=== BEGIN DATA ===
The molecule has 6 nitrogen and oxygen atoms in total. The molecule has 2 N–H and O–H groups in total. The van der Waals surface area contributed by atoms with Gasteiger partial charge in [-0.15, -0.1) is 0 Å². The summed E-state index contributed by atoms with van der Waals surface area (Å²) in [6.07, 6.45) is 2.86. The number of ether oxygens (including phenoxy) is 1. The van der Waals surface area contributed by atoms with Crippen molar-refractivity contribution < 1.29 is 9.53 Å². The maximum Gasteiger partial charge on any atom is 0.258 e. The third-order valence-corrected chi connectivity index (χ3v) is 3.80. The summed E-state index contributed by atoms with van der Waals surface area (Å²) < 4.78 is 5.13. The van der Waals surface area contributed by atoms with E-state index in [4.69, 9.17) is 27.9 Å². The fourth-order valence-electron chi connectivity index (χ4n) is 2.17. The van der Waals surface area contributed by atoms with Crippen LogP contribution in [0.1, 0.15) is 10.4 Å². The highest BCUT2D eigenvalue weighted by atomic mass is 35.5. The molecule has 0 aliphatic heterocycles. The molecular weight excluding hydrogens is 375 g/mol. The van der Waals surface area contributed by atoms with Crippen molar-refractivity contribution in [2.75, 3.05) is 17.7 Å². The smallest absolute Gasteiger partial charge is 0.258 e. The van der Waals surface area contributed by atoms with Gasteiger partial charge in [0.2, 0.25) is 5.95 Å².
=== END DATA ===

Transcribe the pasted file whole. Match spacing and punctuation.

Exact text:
The molecule has 6 nitrogen and oxygen atoms in total. The molecule has 2 N–H and O–H groups in total. The van der Waals surface area contributed by atoms with Gasteiger partial charge in [-0.15, -0.1) is 0 Å². The summed E-state index contributed by atoms with van der Waals surface area (Å²) in [6.07, 6.45) is 2.86. The number of ether oxygens (including phenoxy) is 1. The van der Waals surface area contributed by atoms with Crippen molar-refractivity contribution < 1.29 is 9.53 Å². The maximum Gasteiger partial charge on any atom is 0.258 e. The third-order valence-corrected chi connectivity index (χ3v) is 3.80. The summed E-state index contributed by atoms with van der Waals surface area (Å²) < 4.78 is 5.13. The van der Waals surface area contributed by atoms with E-state index in [4.69, 9.17) is 27.9 Å². The fourth-order valence-electron chi connectivity index (χ4n) is 2.17. The van der Waals surface area contributed by atoms with Crippen LogP contribution in [0.1, 0.15) is 10.4 Å². The highest BCUT2D eigenvalue weighted by atomic mass is 35.5. The molecule has 0 aliphatic heterocycles. The molecular weight excluding hydrogens is 375 g/mol. The van der Waals surface area contributed by atoms with Crippen molar-refractivity contribution in [2.75, 3.05) is 17.7 Å². The smallest absolute Gasteiger partial charge is 0.258 e. The van der Waals surface area contributed by atoms with Gasteiger partial charge in [0.2, 0.25) is 5.95 Å².